Open any serious news source and you will find a long list of critical problems facing our world today – war, climate change, international refugee crises, inequality, misinformation, and more. With a list this extensive, it is hard to remain both informed and optimistic.

As a career diplomat, I deal with this list on a daily basis. Solving these challenges is not getting any easier.

During my time as a Fulbright Finland scholar at Georgetown University, I learned about three major phenomena that are disrupting our world: how we communicate; the nature of work; and, our rapidly changing environment.

How we communicate has changed. For the first time in history the majority of humankind is able to read, write, and share their ideas to a wider audience. Yet, the democratization of communication combined with the transformation of media has led to polarization.

Our jobs are not the same either. The World Bank suggests that two-thirds of all jobs in developing countries are at risk of automation. Technical transformation is happening now – self-driving cars and automated cashiers are no longer unimaginable. As employment is often linked to personal identity and self-dignity, automation is likely to bring further instability and increase inequality.

Our living environment is changing. Climate change, urbanization, and new waves of migration all mean that our way of life is constantly evolving – the world looks very different now than it did two generations ago, and I’m certain the future will look equally (if not more) different.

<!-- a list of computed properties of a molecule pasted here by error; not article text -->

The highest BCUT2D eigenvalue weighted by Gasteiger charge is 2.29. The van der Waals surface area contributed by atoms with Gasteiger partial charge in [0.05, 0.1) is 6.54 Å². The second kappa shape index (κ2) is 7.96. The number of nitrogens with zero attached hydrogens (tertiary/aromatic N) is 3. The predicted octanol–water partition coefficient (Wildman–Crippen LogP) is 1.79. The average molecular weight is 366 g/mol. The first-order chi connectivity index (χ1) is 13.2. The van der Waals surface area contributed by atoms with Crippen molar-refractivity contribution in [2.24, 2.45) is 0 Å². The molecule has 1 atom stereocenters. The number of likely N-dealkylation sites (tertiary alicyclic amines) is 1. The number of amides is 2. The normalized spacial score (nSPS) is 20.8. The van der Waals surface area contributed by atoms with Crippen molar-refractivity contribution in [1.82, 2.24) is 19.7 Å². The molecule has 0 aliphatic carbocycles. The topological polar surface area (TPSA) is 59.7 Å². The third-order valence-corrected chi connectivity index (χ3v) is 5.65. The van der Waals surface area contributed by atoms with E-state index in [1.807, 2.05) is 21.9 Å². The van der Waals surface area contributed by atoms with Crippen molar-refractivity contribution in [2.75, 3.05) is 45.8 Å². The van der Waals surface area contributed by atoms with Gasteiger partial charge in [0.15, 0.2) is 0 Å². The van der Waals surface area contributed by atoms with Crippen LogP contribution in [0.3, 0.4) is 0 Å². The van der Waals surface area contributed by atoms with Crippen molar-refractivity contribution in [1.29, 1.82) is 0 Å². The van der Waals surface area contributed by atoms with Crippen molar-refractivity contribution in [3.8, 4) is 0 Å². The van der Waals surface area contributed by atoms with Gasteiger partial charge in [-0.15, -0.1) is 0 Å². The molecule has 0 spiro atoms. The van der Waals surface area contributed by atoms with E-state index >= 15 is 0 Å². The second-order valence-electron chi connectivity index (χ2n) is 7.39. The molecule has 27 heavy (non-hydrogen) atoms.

How can we best solve these tremendous challenges facing our world?

The challenges we face can only be solved by fact-driven and internationally collaborative solutions. No nation is powerful enough to solve global problems alone. Bridges within and between nations need to be built. That is why Fulbright, as the world’s leading international exchange program, is so important today.

Through the Fulbright Finland Foundation, I have witnessed how Fulbright scholars around the world have been brought together to discuss arctic issues along with indigenous Sámi people. In the U.S., the Fulbright-Amizade in Appalachia initiative unites coal-mining communities with future leaders to discuss sore topics like climate change and immigration. With fellow Fulbright scholars from four continents, I am soon travelling to Israel to celebrate a wedding of my dear friend – the first Arab Christian ambassador.

Fulbright has made all these experiences happen for me and over 380,000 other alumni. It connects leading experts from different backgrounds like no other program does - and only diversity can produce the extraordinary solutions for our overwhelming challenges.

Senator Fulbright once said that “The simple purpose of the exchange to erode the culturally rooted mistrust that sets nations against one another. The exchange program is not a panacea but an avenue of hope…”

So, when all hope seems lost, just remember that there is a Fulbright scholar somewhere trying to make the world a better place.

Photo: Miloš  Vujović

ASLA-Fulbright Graduate alum Miika Tomi's headshot against an orange background
Miika Tomi
2015-2016 ASLA-Fulbright Graduate Grantee at Georgetown University

Miika Tomi is a Foreign Service Officer at the Ministry for Foreign Affairs of Finland. Previously he has served at the World Bank, as an adviser for the Prime Minister and UN peacekeeper in Chad.